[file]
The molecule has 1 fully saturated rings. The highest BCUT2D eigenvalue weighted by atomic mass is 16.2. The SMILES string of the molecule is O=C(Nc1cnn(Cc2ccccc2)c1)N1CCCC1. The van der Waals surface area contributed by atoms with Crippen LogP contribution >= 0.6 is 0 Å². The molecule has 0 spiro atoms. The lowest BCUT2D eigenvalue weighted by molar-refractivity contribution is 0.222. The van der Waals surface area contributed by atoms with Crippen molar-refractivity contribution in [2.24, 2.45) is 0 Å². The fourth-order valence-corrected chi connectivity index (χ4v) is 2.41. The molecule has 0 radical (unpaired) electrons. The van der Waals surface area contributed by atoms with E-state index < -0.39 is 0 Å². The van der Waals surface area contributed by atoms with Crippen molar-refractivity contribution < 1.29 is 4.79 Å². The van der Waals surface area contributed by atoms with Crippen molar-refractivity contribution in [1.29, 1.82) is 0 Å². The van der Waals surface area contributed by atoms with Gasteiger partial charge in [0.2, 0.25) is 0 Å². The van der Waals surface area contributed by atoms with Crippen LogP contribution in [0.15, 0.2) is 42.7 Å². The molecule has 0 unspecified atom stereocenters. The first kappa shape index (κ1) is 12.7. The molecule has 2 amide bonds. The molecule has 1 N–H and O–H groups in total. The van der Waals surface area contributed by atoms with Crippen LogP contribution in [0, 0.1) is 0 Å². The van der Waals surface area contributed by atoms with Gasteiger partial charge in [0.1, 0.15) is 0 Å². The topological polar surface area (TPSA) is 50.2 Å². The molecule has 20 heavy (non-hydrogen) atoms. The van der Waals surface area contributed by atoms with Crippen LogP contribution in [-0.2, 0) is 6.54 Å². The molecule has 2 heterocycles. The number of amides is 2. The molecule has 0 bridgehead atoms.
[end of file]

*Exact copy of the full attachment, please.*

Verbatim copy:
The molecule has 1 fully saturated rings. The highest BCUT2D eigenvalue weighted by atomic mass is 16.2. The SMILES string of the molecule is O=C(Nc1cnn(Cc2ccccc2)c1)N1CCCC1. The van der Waals surface area contributed by atoms with Crippen LogP contribution >= 0.6 is 0 Å². The molecule has 0 spiro atoms. The lowest BCUT2D eigenvalue weighted by molar-refractivity contribution is 0.222. The van der Waals surface area contributed by atoms with Crippen molar-refractivity contribution in [2.24, 2.45) is 0 Å². The fourth-order valence-corrected chi connectivity index (χ4v) is 2.41. The molecule has 0 radical (unpaired) electrons. The van der Waals surface area contributed by atoms with E-state index < -0.39 is 0 Å². The van der Waals surface area contributed by atoms with Crippen molar-refractivity contribution < 1.29 is 4.79 Å². The van der Waals surface area contributed by atoms with Crippen molar-refractivity contribution in [1.29, 1.82) is 0 Å². The van der Waals surface area contributed by atoms with Gasteiger partial charge in [0.2, 0.25) is 0 Å². The van der Waals surface area contributed by atoms with Crippen LogP contribution in [0.15, 0.2) is 42.7 Å². The molecule has 0 unspecified atom stereocenters. The first kappa shape index (κ1) is 12.7. The molecule has 2 amide bonds. The molecule has 1 N–H and O–H groups in total. The van der Waals surface area contributed by atoms with Crippen LogP contribution in [0, 0.1) is 0 Å². The van der Waals surface area contributed by atoms with Gasteiger partial charge in [0.1, 0.15) is 0 Å². The topological polar surface area (TPSA) is 50.2 Å². The molecule has 20 heavy (non-hydrogen) atoms. The van der Waals surface area contributed by atoms with Crippen LogP contribution in [-0.2, 0) is 6.54 Å². The molecule has 2 heterocycles. The number of amides is 2. The molecule has 0 bridgehead atoms.